The heart of marketing was our internal database of leads — the core that kept our company ticking.

We committed to follow up on any lead within twenty-four hours. The sales team classified the leads into categories (working leads, qualified leads). The goal was to convert a lead to a deal in thirty to ninety days.

When salesforce.com was founded, there was a preconceived notion that you could not sell CRM applications over the phone. Although our approach is similar to what other companies might call telesales, we called it our “corporate sales” model and found that recruits responded more positively to that term.

We offered an extensive training boot camp and gave sales reps three to six months to build a pipeline. They were then expected to close business and those who didn’t perform were moved elsewhere.

Outline for a Sales Call: The Top Five Points for a Winning Conversation

  • Leverage the experience the prospect has had with other solutions.
  • Introduce the value your product offers.
  • Provide success stories from customers. Build and maintain a strong referral program.
  • Verify success stories by offering customer testimony.
  • Provide a customer for the prospect to contact.

Unlike the rest of the industry, we charged the same per seat, whether someone wanted two licenses or two hundred.

Our selling strategy — to be priced to the value of the market, keep costs low, and not favor anyone — not only was effective at closing deals but also became an essential part of our brand.

Our salespeople were closing $ 50,000 to $ 70,000 per salesperson per month. We quickly discovered that the more salespeople we hired, the more we saw revenue increase. This proved that we couldn’t simply encourage salespeople to sell more. We needed to increase the number of salespeople. This was the key to growing revenue.

25 to 50 percent of the employee base should be salespeople who report to the head of sales.

It turned out to be a very good decision to focus more attention on smaller businesses. The close rates were higher and the sales time and cost of sale were low.

Because of our mandate to target small business and in what was probably a reflection of the times, a large proportion of our customers in the early days were Internet start-ups.

Then, suddenly, everything started to unravel. Many dot-coms, once flush with venture capital money, began to run out of cash.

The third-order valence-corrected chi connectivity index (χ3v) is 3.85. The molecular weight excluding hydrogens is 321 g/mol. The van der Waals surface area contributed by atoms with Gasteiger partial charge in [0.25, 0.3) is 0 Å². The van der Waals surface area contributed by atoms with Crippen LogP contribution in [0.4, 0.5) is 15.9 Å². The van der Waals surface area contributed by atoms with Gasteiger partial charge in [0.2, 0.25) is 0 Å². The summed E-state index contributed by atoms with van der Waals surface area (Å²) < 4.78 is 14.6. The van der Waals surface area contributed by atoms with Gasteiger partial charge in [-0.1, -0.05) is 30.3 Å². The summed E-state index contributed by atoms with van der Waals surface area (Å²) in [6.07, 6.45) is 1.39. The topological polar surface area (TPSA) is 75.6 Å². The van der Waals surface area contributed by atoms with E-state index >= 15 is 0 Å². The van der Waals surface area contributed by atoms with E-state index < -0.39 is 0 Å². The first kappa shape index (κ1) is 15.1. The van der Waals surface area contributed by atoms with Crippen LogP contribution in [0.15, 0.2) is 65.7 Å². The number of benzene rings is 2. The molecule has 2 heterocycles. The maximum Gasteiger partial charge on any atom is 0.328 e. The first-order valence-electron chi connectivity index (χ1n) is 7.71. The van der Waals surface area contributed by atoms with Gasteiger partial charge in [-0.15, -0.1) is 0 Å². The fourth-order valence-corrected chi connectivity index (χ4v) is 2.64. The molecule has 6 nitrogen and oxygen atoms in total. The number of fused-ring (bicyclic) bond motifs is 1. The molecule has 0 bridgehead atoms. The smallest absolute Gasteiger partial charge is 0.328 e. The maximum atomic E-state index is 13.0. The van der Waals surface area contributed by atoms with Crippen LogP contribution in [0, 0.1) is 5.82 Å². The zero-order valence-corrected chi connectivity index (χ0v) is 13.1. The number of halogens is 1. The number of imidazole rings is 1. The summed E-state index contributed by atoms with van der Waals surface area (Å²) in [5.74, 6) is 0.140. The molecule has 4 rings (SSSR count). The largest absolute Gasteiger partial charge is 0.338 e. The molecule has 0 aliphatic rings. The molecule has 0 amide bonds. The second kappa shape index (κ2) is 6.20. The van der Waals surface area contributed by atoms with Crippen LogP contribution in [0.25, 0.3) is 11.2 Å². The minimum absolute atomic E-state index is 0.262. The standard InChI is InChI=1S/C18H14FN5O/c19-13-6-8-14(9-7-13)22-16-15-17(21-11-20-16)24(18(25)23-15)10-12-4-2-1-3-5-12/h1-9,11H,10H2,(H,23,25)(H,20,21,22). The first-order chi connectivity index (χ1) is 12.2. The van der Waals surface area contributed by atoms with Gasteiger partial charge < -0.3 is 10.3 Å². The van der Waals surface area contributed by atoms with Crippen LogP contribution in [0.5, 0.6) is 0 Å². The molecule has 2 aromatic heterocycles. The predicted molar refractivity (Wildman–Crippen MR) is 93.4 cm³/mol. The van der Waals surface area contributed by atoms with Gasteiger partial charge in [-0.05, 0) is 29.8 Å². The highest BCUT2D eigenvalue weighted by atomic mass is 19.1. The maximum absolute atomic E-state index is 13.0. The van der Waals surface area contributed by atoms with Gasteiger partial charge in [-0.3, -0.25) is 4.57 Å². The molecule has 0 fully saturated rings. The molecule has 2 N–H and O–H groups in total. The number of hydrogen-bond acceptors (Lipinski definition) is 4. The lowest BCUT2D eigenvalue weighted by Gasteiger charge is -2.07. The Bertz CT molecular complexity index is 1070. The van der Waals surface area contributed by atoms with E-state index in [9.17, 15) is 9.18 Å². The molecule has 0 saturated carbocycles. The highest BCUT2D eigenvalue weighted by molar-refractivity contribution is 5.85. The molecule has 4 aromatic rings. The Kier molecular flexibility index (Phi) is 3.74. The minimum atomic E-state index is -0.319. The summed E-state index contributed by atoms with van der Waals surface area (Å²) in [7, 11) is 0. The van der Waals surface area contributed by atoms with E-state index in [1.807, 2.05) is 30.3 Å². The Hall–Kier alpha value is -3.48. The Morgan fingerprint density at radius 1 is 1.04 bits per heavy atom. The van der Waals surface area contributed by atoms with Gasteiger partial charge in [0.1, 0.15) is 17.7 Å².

By October 2001, the crash had deeply affected our business. We were burning through $ 1 million to $ 1.5 million every month, and we were severely cash flow negative. The potential for bankruptcy was at hand.

Ultimately, we needed to make this change in order to survive. We created two factors to justify a discount: the total number of users and the length of the contract. Frank recommended that we pay the reps two months’ worth of sales revenue for every twelve-month contract. By collecting up front — and offering sales reps a real motivator to ensure that we closed multiyear deals — we went from cash flow negative to cash flow positive in less than a year.

In the very beginning, we cast a big net, fishing for any customer who bit.

Creating a world-class field sales force — the kind of team we needed to win large deals — was not an easy proposition. Although the corporate sales team did a fantastic job on the phone, they weren’t the right group to build enterprise sales. We asked salesforce.com executive Carl Schachter, previously salesforce.com’s VP of business development, to start the field sales team.

Carl created two sales approaches. Pitch A embraced practicality: it highlighted the success of the product and its low risk, which made it a perfect solution in uncertain times. Pitch B evoked the vision: it introduced how the cloud computing model brought democracy to enterprise software and how it empowered customers.

We needed a leader to grow our worldwide sales and distribution effort. Jim Steele, the executive VP of worldwide sales at Ariba Corporation, came highly recommended by our executive search firm. We also get David Rudnitsky. Jim and David had been with us only for a week or two when an incredible opportunity unfolded at SunGard, a NYSE Fortune 1000 company.

The best salespeople are driven by instinct, passion and a powerful work ethic. Ultimately, though, closing great deals always comes down to execution.

Think big when strategizing with your customers, and focus on their entire potential enterprise needs, not just the immediate opportunity in front of you.

Every deal should be touched by multiple people. Trust the people around you and divide and conquer. Don’t dial for dollars! Never cold-call; always call with a plan. Learn about the company and use your network to find the right individual(s) to approach. Everyone wants to think about why a deal will close, but it’s more prudent to focus on why it might not. If a deal is ready, close it. This eliminates such risks as the buyer leaving his job or the market tanking. You can’t learn everything about your customers over the phone. Walk their halls — frequently. Know all you can about how other customers are specifically using your product. Don’t get caught in the momentum of the deal and avoid the paperwork. Great salespeople have the confidence to say no. Always consider what else you can get before you say yes. Ask for more users, a certain close date or a press release about the deal. Celebrate successes — and learn from them. Pursue deals that help move the company to the next level. These deals are revolutionary in a company’s evolution.